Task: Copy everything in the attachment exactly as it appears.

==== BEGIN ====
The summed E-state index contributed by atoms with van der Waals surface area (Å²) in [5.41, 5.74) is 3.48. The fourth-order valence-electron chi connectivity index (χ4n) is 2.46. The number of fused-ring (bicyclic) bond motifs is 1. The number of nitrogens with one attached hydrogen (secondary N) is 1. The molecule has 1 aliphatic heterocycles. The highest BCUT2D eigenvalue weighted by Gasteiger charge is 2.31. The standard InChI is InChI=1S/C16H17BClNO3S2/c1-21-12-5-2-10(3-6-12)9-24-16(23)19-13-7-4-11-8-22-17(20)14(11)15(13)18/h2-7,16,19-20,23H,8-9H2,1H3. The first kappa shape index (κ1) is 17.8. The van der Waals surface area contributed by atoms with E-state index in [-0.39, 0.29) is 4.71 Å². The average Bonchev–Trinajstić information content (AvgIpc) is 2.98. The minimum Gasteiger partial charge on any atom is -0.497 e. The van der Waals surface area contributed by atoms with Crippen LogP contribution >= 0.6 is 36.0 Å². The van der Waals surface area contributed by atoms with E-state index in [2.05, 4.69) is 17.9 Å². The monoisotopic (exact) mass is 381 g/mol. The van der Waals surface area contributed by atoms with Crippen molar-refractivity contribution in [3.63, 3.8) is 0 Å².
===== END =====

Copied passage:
The summed E-state index contributed by atoms with van der Waals surface area (Å²) in [5.41, 5.74) is 3.48. The fourth-order valence-electron chi connectivity index (χ4n) is 2.46. The number of fused-ring (bicyclic) bond motifs is 1. The number of nitrogens with one attached hydrogen (secondary N) is 1. The molecule has 1 aliphatic heterocycles. The highest BCUT2D eigenvalue weighted by Gasteiger charge is 2.31. The standard InChI is InChI=1S/C16H17BClNO3S2/c1-21-12-5-2-10(3-6-12)9-24-16(23)19-13-7-4-11-8-22-17(20)14(11)15(13)18/h2-7,16,19-20,23H,8-9H2,1H3. The first kappa shape index (κ1) is 17.8. The van der Waals surface area contributed by atoms with E-state index in [-0.39, 0.29) is 4.71 Å². The average Bonchev–Trinajstić information content (AvgIpc) is 2.98. The minimum Gasteiger partial charge on any atom is -0.497 e. The van der Waals surface area contributed by atoms with Crippen LogP contribution >= 0.6 is 36.0 Å². The van der Waals surface area contributed by atoms with E-state index in [2.05, 4.69) is 17.9 Å². The monoisotopic (exact) mass is 381 g/mol. The van der Waals surface area contributed by atoms with Crippen molar-refractivity contribution in [3.63, 3.8) is 0 Å².